Sorry, I Can’t Find Your Name October 24, 2008Posted by rogerhollander in Barack Obama, Electoral Fraud, John McCain, U.S. Election 2008.
Tags: Add new tag, disenfranchising voters, duplicate voter registrations, election 2008, election officials, Electoral Fraud, Florida voter fraud, Ohio voter fraud, Pennsylvania voter fraud, Republican voter fraud, roger hollander, U.S. Election 2008, voter fraud, voter registrations, voter roll purge, voter rolls
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Wednesday 22 October 2008
by: The New York Times | Editorial
Before Mississippi’s March presidential primary, one county election official improperly removed more than 8,000 voters from the eligible-voter rolls, including a Republican Congressional candidate. Fortunately, the secretary of state’s office learned of the purge in time and restored the voters.
It’s disturbing that a single official (who acted after mailings to voters were returned) could come so close to disenfranchising thousands of voters. But voting rolls, which are maintained by local election officials, are one of the weakest links in American democracy and problems are growing.
Some of these problems are no doubt the result of honest mistakes, but in far too many cases they appear to be driven by partisanship. While there are almost no examples in recent memory of serious fraud at the polls, Republicans have been pressing for sweeping voter purges in many states. They have also fought to make it harder to enroll new voters. Voting experts say there could be serious problems at the polls on Nov. 4.
When voters die or move to a new address, or when duplicate registrations are found, a purge is necessary to uphold the integrity of the rolls. New registrations must also be properly screened so only eligible voters get added. The trouble is that these tasks generally occur in secret, with no chance for voters or their advocates to observe or protest when mistakes are made.
A number of states – including the battleground state of Florida – have adopted no match, no vote rules. Voters can be removed from the rolls if their names do not match a second list, such as a Social Security or driver’s license database. But (like the U.S. mail) lists of this kind are notoriously mistake-filled, and one typo can cause a no match. In Ohio, Republicans recently sued the secretary of state, demanding that she provide local officials with a dubious match list. As many as 200,000 new voters could have been blocked from casting ballots. The Supreme Court rejected the suit, but Republicans are still looking for ways to use the list on Election Day.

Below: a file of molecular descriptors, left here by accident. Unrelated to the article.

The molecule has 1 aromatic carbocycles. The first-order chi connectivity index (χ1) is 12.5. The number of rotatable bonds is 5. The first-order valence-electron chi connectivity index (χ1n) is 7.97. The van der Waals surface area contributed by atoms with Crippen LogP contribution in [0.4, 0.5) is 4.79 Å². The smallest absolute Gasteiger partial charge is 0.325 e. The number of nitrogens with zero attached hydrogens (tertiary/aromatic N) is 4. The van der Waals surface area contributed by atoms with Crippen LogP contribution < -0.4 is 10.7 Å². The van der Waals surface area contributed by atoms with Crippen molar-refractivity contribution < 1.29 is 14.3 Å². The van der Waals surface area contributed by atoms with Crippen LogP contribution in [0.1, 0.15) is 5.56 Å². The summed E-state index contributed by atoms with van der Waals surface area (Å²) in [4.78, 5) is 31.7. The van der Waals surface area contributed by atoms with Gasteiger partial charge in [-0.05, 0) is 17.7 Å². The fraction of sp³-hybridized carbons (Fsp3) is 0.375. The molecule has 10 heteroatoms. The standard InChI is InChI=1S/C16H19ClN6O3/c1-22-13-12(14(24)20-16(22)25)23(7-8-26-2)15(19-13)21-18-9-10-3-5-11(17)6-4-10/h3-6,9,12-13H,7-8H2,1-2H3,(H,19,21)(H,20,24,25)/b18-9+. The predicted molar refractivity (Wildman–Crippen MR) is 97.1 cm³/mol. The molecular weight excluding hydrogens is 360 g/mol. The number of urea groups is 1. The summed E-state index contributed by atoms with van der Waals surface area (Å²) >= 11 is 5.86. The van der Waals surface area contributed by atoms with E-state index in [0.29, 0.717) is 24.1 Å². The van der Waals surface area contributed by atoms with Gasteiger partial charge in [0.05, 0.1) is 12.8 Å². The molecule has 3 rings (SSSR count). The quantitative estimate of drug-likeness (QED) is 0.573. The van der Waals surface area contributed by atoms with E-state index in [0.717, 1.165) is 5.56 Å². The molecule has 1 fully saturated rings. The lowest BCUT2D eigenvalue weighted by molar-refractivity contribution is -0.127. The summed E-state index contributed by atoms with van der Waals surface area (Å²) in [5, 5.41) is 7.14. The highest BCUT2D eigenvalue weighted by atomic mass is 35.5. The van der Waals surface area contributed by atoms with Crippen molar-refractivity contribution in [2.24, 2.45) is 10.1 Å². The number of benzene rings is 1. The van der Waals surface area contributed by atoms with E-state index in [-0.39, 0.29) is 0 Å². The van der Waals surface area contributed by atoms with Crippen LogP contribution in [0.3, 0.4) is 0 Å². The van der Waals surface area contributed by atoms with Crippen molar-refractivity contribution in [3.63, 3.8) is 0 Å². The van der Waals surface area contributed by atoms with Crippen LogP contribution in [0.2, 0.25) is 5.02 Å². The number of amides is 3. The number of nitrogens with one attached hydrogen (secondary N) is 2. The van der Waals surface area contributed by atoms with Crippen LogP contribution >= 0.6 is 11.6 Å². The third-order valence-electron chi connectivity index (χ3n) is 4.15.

Congress and the states need to develop clear and accurate rules for purges and new-voter verification that ensure that eligible voters remain on the rolls – and make it much harder for partisans to game the system. These rules should be public, and voters who are disqualified should be notified and given ample time before Election Day to reverse the decision.
For this election, voters need to be prepared to fight for their right to cast a ballot. They should try to confirm before Nov. 4 that they are on the rolls – something that in many states can be done on a secretary of state or board of elections Web site. If their state permits it, they should vote early. Any voter who finds that their name has disappeared from the rolls will then have time to challenge mistakes.
If voters find on Election Day that their names are not on the rolls, they should contact a voters’ rights group like Election Protection, at 1-866-OUR-VOTE, or a political campaign, which can advocate for them. They should not, except as a last resort, cast a provisional ballot, since it is less likely to be counted.
There is a desperate need for reform of the way voting rolls are kept. Until then, election officials, voting rights advocates and voters must do everything they can to ensure that all eligible voters are allowed to vote.